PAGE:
Left Hand Valley Courier - All Local, All The Time

By Vicky Dorvee
Editorial@lhvc.com 

If a tree falls in Niwot…yes, we do hear (about) it

 

Photos Vicky Dorvee

Tom Theobald’s 125 year old Cottonwood trees.

Cottonwood trees planted in the spring of 1895 on the Caywood Homestead no doubt inspired the eventual moniker for the property on Neva Road – The Shady Nook Ranch. The Jones family moved into the single room house that was encircled by the Cottonwoods in 1904 and dubbed it that sweet name. In 1970, the Theobald family bought the property and this is where Tom Theobald started the Niwot Honey Farm.

The house grew with a few small additions, but the trees grew even more and now safety concerns about the remaining two trees have led Theobald to make the difficult decision to remove the trees.

Cottonwoods are one of a few indigenous Colorado trees, Niwot historian Anne Dyni said. The high water table in Niwot suits their needs very well so they grow quickly and typically have a life span of 100 years.

By the time the Theobald family sunk their roots into the property, most of the Cottonwood trees on the lot had been removed. But, there are two remaining between the house and the road and they tower 75 to 100 feet over the house. Theobald has lived beneath them now for 48 years.

“I wish they could talk. They probably have hundreds and thousands of memories that they’ve overseen,” Theobald said. “But, they have to come out.”

So he arranged for a tree service to cut down the trees. It will take two days of work and “many thousands of dollars” to methodically remove what has grown for more than a century.

Fred Berkelhammer, owner of the tree service, said when Cottonwoods get this big, they are eventually unable to sustain themselves. They can become a public hazard too, especially if they hang over a road or a pedestrian area.

“These trees weigh tens of thousands of pounds. The owner will sleep better having them come down.” Berkelhammer said.

Last Tuesday, using a 70-ton crane, a machine operator lifted a harnessed “climber” over the massive tree and then lowered him into the canopy. Starting at the top of the tree, the climber attached a choker and a sling to a branch. He made a cut to the branch below the sling and signaled the crane operator, who then plucked the piece off the tree and lowered it to the ground.

The ground crew put the smaller circumference branches through a chipper. The resulting mulch will be given away to Boulder County gardeners. Bigger logs will go to firewood businesses.

Next week, the trunks will be sliced into portions and given to Boulder County to use for shoring up river beds.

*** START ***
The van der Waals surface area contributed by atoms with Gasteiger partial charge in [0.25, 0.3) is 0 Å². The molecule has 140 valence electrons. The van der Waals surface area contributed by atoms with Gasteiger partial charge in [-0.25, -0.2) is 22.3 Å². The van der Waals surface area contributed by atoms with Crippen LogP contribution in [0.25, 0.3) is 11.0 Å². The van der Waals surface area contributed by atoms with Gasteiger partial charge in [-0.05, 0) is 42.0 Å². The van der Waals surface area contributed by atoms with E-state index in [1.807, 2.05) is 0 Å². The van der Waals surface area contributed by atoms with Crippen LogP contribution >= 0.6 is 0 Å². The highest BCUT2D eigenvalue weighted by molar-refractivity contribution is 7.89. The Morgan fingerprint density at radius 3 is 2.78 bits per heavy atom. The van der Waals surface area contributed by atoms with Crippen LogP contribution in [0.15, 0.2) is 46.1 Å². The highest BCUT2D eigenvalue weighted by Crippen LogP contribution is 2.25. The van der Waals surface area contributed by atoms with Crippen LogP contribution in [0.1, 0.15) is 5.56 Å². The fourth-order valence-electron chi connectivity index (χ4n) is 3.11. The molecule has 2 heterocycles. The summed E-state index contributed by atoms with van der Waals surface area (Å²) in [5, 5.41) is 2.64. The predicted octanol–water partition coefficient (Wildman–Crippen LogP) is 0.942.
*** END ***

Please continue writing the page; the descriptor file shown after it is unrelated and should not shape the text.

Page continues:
“Taking down a tree this size is pretty exciting and incredibly dangerous. It’s not like a normal job,” Berkelhammer said.

Sue Wilson, whose house on 3rd Street is ringed by huge Cottonwood trees, said, “We have spent about $15,000 over the last 10 years or so having them trimmed in order to prevent a catastrophe. They are so beautiful I’m not willing to just cut them down unless the tree experts tell us it is necessary, which they have not thus far.”

Where the barn of the Shady Nook Ranch used to stand is now the Hedgpeth’s home on the corner of Neva Road and Dry Creek Road. David Ben Hedgpeth and his wife are living under the remaining three of the many trees that used to surround the barn.

“We’ve had problems with the trees. Limbs just fall into the street and everyone blames me for not trimming those trees. Well, they’re not on our property,” Hedgpeth said.

Just last week a four-foot branch, which Hedgpeth estimates weighs at least 200 pounds, fell into the street. A car passed by shortly afterward and when the driver saw the fallen branch, he had some sharp words for the Hedgpeths, assuming the trees belong to them. But the trees sit on a Boulder County easement, making the county the responsible party.

Several years ago, one of the trees fell on the Hedgpeth house, damaging the roof and their fence. The county paid for repairs, then removed the tree and another that sat beside it. The Hedgpeths preventatively removed one Cottonwood that was on their property because they felt it was just a matter of time before it fell too.

Recently, Hedgpeth was told by the county that the trees would get a “radical trimming,” but from what he can see, that has not been done and this concerns him.

Photos Vicky Dorvee

Only the trunks of the trees remain and will be removed later.

“I have tried to get the county to do something. These trees have rotten limbs that are going to fall and hit somebody and they’re not going to do anything about it apparently until somebody gets hurt,” Hedgpeth said.

And yet another tree story made the news last July when a wind burst caused a four-foot diameter Cottonwood to fall across 83rd Street, striking a car. Fortunately, no one was injured in the incident.

Given the advanced age of many of Niwot’s Cottonwoods, there are bound to be more stories about these majestic trees as they decline.

When asked about his decision to remove the trees, Theobald said, “They’re beautiful trees, I feel horrible. I’m a romantic to begin with. This has all became part of my family and my history, but I don’t want to be crushed.”

 

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